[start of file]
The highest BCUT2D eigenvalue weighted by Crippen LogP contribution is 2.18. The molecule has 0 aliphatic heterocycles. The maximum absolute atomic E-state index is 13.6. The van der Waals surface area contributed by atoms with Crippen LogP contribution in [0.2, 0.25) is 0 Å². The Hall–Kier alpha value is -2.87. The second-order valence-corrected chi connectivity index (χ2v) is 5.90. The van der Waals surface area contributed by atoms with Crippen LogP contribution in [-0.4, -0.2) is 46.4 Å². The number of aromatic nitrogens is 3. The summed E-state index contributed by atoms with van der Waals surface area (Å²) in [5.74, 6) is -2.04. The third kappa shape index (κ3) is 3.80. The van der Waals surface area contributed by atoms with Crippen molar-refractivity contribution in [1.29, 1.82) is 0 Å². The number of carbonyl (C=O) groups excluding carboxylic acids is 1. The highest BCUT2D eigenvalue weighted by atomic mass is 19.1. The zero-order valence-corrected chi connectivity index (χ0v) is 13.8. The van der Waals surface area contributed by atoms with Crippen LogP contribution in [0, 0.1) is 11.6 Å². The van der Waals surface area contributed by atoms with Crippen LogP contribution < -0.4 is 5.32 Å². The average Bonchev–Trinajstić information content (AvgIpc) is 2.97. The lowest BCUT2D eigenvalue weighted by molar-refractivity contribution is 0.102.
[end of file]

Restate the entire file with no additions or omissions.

The highest BCUT2D eigenvalue weighted by Crippen LogP contribution is 2.18. The molecule has 0 aliphatic heterocycles. The maximum absolute atomic E-state index is 13.6. The van der Waals surface area contributed by atoms with Crippen LogP contribution in [0.2, 0.25) is 0 Å². The Hall–Kier alpha value is -2.87. The second-order valence-corrected chi connectivity index (χ2v) is 5.90. The van der Waals surface area contributed by atoms with Crippen LogP contribution in [-0.4, -0.2) is 46.4 Å². The number of aromatic nitrogens is 3. The summed E-state index contributed by atoms with van der Waals surface area (Å²) in [5.74, 6) is -2.04. The third kappa shape index (κ3) is 3.80. The van der Waals surface area contributed by atoms with Crippen molar-refractivity contribution in [1.29, 1.82) is 0 Å². The number of carbonyl (C=O) groups excluding carboxylic acids is 1. The highest BCUT2D eigenvalue weighted by atomic mass is 19.1. The zero-order valence-corrected chi connectivity index (χ0v) is 13.8. The van der Waals surface area contributed by atoms with Crippen LogP contribution in [0, 0.1) is 11.6 Å². The van der Waals surface area contributed by atoms with Crippen LogP contribution < -0.4 is 5.32 Å². The average Bonchev–Trinajstić information content (AvgIpc) is 2.97. The lowest BCUT2D eigenvalue weighted by molar-refractivity contribution is 0.102.